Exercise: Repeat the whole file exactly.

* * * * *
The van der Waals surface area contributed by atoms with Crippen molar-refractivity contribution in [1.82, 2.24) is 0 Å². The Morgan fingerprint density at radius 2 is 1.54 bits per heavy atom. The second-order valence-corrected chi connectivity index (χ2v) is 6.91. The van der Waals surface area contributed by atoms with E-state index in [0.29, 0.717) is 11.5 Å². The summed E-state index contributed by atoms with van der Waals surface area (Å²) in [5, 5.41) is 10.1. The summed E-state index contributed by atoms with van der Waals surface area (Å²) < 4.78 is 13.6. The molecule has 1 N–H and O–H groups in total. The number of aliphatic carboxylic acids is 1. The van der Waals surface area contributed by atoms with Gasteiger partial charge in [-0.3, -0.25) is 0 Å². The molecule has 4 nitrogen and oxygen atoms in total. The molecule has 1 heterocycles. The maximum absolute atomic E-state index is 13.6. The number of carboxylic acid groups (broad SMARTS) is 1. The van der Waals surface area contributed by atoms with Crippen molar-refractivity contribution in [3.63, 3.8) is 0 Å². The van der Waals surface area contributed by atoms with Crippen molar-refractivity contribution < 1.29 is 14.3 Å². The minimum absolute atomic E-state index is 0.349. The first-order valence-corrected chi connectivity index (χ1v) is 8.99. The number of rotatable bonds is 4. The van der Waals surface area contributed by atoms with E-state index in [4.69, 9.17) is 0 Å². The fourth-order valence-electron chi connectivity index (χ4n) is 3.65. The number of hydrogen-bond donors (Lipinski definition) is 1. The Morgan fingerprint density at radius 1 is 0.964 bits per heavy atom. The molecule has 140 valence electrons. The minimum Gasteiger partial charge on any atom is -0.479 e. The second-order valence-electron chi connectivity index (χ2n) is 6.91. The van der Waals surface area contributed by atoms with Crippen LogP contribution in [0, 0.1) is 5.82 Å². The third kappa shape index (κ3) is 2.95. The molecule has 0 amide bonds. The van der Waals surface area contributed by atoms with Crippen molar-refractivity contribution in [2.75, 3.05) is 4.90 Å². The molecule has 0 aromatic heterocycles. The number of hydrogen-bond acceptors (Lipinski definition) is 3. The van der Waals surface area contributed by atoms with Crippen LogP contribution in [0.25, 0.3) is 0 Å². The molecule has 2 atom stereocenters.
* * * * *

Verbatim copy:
The van der Waals surface area contributed by atoms with Crippen molar-refractivity contribution in [1.82, 2.24) is 0 Å². The Morgan fingerprint density at radius 2 is 1.54 bits per heavy atom. The second-order valence-corrected chi connectivity index (χ2v) is 6.91. The van der Waals surface area contributed by atoms with E-state index in [0.29, 0.717) is 11.5 Å². The summed E-state index contributed by atoms with van der Waals surface area (Å²) in [5, 5.41) is 10.1. The summed E-state index contributed by atoms with van der Waals surface area (Å²) < 4.78 is 13.6. The molecule has 1 N–H and O–H groups in total. The number of aliphatic carboxylic acids is 1. The van der Waals surface area contributed by atoms with Gasteiger partial charge in [-0.3, -0.25) is 0 Å². The molecule has 4 nitrogen and oxygen atoms in total. The molecule has 1 heterocycles. The maximum absolute atomic E-state index is 13.6. The number of carboxylic acid groups (broad SMARTS) is 1. The van der Waals surface area contributed by atoms with Crippen molar-refractivity contribution in [3.63, 3.8) is 0 Å². The van der Waals surface area contributed by atoms with Crippen molar-refractivity contribution < 1.29 is 14.3 Å². The minimum absolute atomic E-state index is 0.349. The first-order valence-corrected chi connectivity index (χ1v) is 8.99. The number of rotatable bonds is 4. The van der Waals surface area contributed by atoms with E-state index in [4.69, 9.17) is 0 Å². The fourth-order valence-electron chi connectivity index (χ4n) is 3.65. The number of hydrogen-bond donors (Lipinski definition) is 1. The Morgan fingerprint density at radius 1 is 0.964 bits per heavy atom. The molecule has 140 valence electrons. The minimum Gasteiger partial charge on any atom is -0.479 e. The second-order valence-electron chi connectivity index (χ2n) is 6.91. The van der Waals surface area contributed by atoms with Crippen LogP contribution in [0, 0.1) is 5.82 Å². The third kappa shape index (κ3) is 2.95. The molecule has 0 amide bonds. The van der Waals surface area contributed by atoms with Crippen molar-refractivity contribution in [2.75, 3.05) is 4.90 Å². The molecule has 0 aromatic heterocycles. The number of hydrogen-bond acceptors (Lipinski definition) is 3. The van der Waals surface area contributed by atoms with Crippen LogP contribution in [0.25, 0.3) is 0 Å². The molecule has 2 atom stereocenters.